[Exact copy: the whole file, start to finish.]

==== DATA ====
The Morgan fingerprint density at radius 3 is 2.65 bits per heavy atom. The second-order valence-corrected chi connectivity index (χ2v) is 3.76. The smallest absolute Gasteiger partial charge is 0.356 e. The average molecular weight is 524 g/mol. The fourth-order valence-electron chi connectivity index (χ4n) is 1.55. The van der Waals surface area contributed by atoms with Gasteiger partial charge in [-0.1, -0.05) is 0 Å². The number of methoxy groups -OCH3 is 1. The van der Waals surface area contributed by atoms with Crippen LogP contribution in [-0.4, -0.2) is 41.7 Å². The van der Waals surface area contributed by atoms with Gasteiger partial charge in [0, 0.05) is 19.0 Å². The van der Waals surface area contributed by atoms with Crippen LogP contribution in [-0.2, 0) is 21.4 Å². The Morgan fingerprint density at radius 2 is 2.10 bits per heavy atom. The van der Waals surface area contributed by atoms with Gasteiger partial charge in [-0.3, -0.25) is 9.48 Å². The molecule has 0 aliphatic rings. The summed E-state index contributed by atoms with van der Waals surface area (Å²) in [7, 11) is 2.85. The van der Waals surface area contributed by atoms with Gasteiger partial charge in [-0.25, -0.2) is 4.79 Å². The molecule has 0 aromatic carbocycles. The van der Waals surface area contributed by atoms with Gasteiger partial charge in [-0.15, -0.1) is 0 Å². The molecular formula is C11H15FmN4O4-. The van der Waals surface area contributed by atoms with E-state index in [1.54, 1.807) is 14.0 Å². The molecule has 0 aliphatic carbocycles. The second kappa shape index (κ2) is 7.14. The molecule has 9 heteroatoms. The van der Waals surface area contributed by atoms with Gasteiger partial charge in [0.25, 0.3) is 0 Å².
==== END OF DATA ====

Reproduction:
The Morgan fingerprint density at radius 3 is 2.65 bits per heavy atom. The second-order valence-corrected chi connectivity index (χ2v) is 3.76. The smallest absolute Gasteiger partial charge is 0.356 e. The average molecular weight is 524 g/mol. The fourth-order valence-electron chi connectivity index (χ4n) is 1.55. The van der Waals surface area contributed by atoms with Gasteiger partial charge in [-0.1, -0.05) is 0 Å². The number of methoxy groups -OCH3 is 1. The van der Waals surface area contributed by atoms with Crippen LogP contribution in [-0.4, -0.2) is 41.7 Å². The van der Waals surface area contributed by atoms with Gasteiger partial charge in [0, 0.05) is 19.0 Å². The van der Waals surface area contributed by atoms with Crippen LogP contribution in [-0.2, 0) is 21.4 Å². The Morgan fingerprint density at radius 2 is 2.10 bits per heavy atom. The van der Waals surface area contributed by atoms with Gasteiger partial charge in [-0.3, -0.25) is 9.48 Å². The molecule has 0 aliphatic rings. The summed E-state index contributed by atoms with van der Waals surface area (Å²) in [7, 11) is 2.85. The van der Waals surface area contributed by atoms with Gasteiger partial charge in [-0.25, -0.2) is 4.79 Å². The molecule has 0 aromatic carbocycles. The van der Waals surface area contributed by atoms with Gasteiger partial charge in [-0.15, -0.1) is 0 Å². The molecular formula is C11H15FmN4O4-. The van der Waals surface area contributed by atoms with E-state index in [1.54, 1.807) is 14.0 Å². The molecule has 0 aliphatic carbocycles. The second kappa shape index (κ2) is 7.14. The molecule has 9 heteroatoms. The van der Waals surface area contributed by atoms with Gasteiger partial charge in [0.25, 0.3) is 0 Å².